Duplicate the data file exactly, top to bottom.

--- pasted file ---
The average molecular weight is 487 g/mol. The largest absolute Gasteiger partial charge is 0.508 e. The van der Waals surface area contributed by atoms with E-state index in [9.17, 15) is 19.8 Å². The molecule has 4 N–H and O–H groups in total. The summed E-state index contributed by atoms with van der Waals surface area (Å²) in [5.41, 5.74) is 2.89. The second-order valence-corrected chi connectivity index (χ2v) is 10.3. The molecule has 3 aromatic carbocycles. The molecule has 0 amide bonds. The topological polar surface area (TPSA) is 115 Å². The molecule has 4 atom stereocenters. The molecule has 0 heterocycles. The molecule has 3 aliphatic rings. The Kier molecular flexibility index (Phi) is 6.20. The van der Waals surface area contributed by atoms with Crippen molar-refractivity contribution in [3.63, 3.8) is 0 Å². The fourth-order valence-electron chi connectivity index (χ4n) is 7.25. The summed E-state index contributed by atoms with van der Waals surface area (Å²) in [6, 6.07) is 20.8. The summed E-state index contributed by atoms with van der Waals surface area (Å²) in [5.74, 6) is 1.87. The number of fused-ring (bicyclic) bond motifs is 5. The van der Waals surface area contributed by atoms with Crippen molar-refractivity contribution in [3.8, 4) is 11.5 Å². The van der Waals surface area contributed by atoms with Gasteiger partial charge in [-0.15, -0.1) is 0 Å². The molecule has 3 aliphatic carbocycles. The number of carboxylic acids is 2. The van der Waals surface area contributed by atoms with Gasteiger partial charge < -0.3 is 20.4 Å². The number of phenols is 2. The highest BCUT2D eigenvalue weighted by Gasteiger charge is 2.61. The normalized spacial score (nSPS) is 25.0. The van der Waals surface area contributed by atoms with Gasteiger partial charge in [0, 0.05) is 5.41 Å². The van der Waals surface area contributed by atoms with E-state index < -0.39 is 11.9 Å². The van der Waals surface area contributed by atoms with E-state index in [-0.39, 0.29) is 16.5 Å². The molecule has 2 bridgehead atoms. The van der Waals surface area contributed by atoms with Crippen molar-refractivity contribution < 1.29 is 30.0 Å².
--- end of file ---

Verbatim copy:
The average molecular weight is 487 g/mol. The largest absolute Gasteiger partial charge is 0.508 e. The van der Waals surface area contributed by atoms with E-state index in [9.17, 15) is 19.8 Å². The molecule has 4 N–H and O–H groups in total. The summed E-state index contributed by atoms with van der Waals surface area (Å²) in [5.41, 5.74) is 2.89. The second-order valence-corrected chi connectivity index (χ2v) is 10.3. The molecule has 3 aromatic carbocycles. The molecule has 0 amide bonds. The topological polar surface area (TPSA) is 115 Å². The molecule has 4 atom stereocenters. The molecule has 0 heterocycles. The molecule has 3 aliphatic rings. The Kier molecular flexibility index (Phi) is 6.20. The van der Waals surface area contributed by atoms with Crippen molar-refractivity contribution in [3.63, 3.8) is 0 Å². The fourth-order valence-electron chi connectivity index (χ4n) is 7.25. The summed E-state index contributed by atoms with van der Waals surface area (Å²) in [6, 6.07) is 20.8. The summed E-state index contributed by atoms with van der Waals surface area (Å²) in [5.74, 6) is 1.87. The number of fused-ring (bicyclic) bond motifs is 5. The van der Waals surface area contributed by atoms with Crippen molar-refractivity contribution in [3.8, 4) is 11.5 Å². The van der Waals surface area contributed by atoms with Gasteiger partial charge in [-0.15, -0.1) is 0 Å². The molecule has 3 aliphatic carbocycles. The number of carboxylic acids is 2. The van der Waals surface area contributed by atoms with Gasteiger partial charge < -0.3 is 20.4 Å². The number of phenols is 2. The highest BCUT2D eigenvalue weighted by Gasteiger charge is 2.61. The normalized spacial score (nSPS) is 25.0. The van der Waals surface area contributed by atoms with Gasteiger partial charge in [0, 0.05) is 5.41 Å². The van der Waals surface area contributed by atoms with E-state index < -0.39 is 11.9 Å². The van der Waals surface area contributed by atoms with E-state index in [-0.39, 0.29) is 16.5 Å². The molecule has 2 bridgehead atoms. The van der Waals surface area contributed by atoms with Crippen molar-refractivity contribution < 1.29 is 30.0 Å².